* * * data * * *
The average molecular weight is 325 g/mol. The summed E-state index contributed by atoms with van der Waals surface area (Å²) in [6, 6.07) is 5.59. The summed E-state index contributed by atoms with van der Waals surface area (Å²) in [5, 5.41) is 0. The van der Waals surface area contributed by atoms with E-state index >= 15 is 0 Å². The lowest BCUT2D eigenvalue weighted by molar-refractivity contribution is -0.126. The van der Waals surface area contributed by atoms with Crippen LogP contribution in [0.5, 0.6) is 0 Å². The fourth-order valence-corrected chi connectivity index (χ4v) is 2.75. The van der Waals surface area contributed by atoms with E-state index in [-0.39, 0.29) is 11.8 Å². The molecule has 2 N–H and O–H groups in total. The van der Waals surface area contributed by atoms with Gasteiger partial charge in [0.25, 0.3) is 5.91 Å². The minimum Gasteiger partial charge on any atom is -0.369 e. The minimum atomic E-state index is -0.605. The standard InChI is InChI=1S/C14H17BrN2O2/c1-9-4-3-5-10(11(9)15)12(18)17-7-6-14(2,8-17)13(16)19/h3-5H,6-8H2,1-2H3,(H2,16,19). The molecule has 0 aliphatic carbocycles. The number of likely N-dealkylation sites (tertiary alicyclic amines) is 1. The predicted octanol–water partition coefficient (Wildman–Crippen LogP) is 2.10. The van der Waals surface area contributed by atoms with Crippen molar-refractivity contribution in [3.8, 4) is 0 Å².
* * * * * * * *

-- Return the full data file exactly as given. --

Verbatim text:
The average molecular weight is 325 g/mol. The summed E-state index contributed by atoms with van der Waals surface area (Å²) in [6, 6.07) is 5.59. The summed E-state index contributed by atoms with van der Waals surface area (Å²) in [5, 5.41) is 0. The van der Waals surface area contributed by atoms with E-state index >= 15 is 0 Å². The lowest BCUT2D eigenvalue weighted by molar-refractivity contribution is -0.126. The van der Waals surface area contributed by atoms with Crippen LogP contribution in [0.5, 0.6) is 0 Å². The fourth-order valence-corrected chi connectivity index (χ4v) is 2.75. The van der Waals surface area contributed by atoms with E-state index in [-0.39, 0.29) is 11.8 Å². The molecule has 2 N–H and O–H groups in total. The van der Waals surface area contributed by atoms with Gasteiger partial charge in [0.25, 0.3) is 5.91 Å². The minimum Gasteiger partial charge on any atom is -0.369 e. The minimum atomic E-state index is -0.605. The standard InChI is InChI=1S/C14H17BrN2O2/c1-9-4-3-5-10(11(9)15)12(18)17-7-6-14(2,8-17)13(16)19/h3-5H,6-8H2,1-2H3,(H2,16,19). The molecule has 0 aliphatic carbocycles. The number of likely N-dealkylation sites (tertiary alicyclic amines) is 1. The predicted octanol–water partition coefficient (Wildman–Crippen LogP) is 2.10. The van der Waals surface area contributed by atoms with Crippen molar-refractivity contribution in [3.8, 4) is 0 Å².